Dare Obasanjo recently posted a message to the xml-dev mailing list as part of the ancient and venerable binary XML permathread (just a bit down the list from attributes vs. elements, DOM vs. SAX, and why use CDATA?). His message including the following:
I don’t understand this obsession with SAX and DOM. As APIs go they both suck[0,1]. Why would anyone come up with a simplified binary format then decide to cruft it up by layering a crufty XML API on it is beyond me.
I supposed that I should rush to SAX‘s defense. I can at least point to my related posting about SAX’s good points, but to be fair, I have to admit that Dare is absolutely right — building complex applications that use SAX and DOM is very difficult and usually results in messy, hard-to-maintain code.
The problem is that I have not yet been able to find an XML API that doesn’t, um, suck. So-called simplified APIs like StAX or JDOM always look easier with the simple examples used in introductions and tutorials, but as soon as you try to use them in a real-world application, their relatively minor advantages disappear in the noise of trying to deal with the complexity of XML structure. For example, late last week I had decided to use StAX instead of SAX for a library I was writing, since it was getting very hard to manage context and flow control in a push parsing environment and my SAX handler had become (predictably) long and messy. After an hour I realized that my StAX handler had become even longer and harder to read than the original SAX-based code, even though StAX lets me use the Java runtime stack to manage context instead of forcing me to do context management on my own. Oh well. StAX looked so much easier in Elliotte Rusty Harold’s excellent tutorial, but as soon as I moved away from toy examples to a real XML data format, everything fell apart.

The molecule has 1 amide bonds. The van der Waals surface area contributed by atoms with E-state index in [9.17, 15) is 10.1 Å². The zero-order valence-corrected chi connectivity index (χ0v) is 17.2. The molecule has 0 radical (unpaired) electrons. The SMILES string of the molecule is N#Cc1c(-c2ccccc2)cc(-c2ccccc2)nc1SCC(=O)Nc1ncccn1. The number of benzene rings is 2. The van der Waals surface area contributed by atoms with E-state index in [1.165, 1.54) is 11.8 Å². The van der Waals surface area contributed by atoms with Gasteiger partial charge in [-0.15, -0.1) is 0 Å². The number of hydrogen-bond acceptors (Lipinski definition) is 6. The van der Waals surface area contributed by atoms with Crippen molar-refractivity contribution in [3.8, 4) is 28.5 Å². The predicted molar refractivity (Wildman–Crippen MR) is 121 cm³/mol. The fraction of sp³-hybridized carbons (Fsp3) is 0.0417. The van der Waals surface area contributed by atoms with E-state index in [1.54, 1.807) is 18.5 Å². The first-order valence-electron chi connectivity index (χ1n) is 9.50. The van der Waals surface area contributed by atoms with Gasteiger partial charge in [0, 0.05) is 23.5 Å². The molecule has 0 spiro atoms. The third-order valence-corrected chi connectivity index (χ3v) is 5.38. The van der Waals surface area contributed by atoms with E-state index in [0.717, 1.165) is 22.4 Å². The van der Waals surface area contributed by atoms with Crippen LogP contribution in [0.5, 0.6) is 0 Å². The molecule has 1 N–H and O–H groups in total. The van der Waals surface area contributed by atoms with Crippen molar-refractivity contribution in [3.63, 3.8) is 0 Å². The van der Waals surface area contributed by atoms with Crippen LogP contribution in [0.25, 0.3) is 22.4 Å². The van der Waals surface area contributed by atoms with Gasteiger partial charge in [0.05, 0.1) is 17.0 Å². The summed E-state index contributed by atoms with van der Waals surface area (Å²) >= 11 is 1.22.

My old SGMLSpl library was also hard to use, so we have a long history of awkward APIs in the markup world. Only if you can restrict the kind of XML you’re dealing with somehow — say, by banning mixed content or even using a data metaformat like RDF or XTM (more on these in a later posting) — can the user APIs get a little simpler, because the library can do some preprocessing for you and give you a predigested view of the information.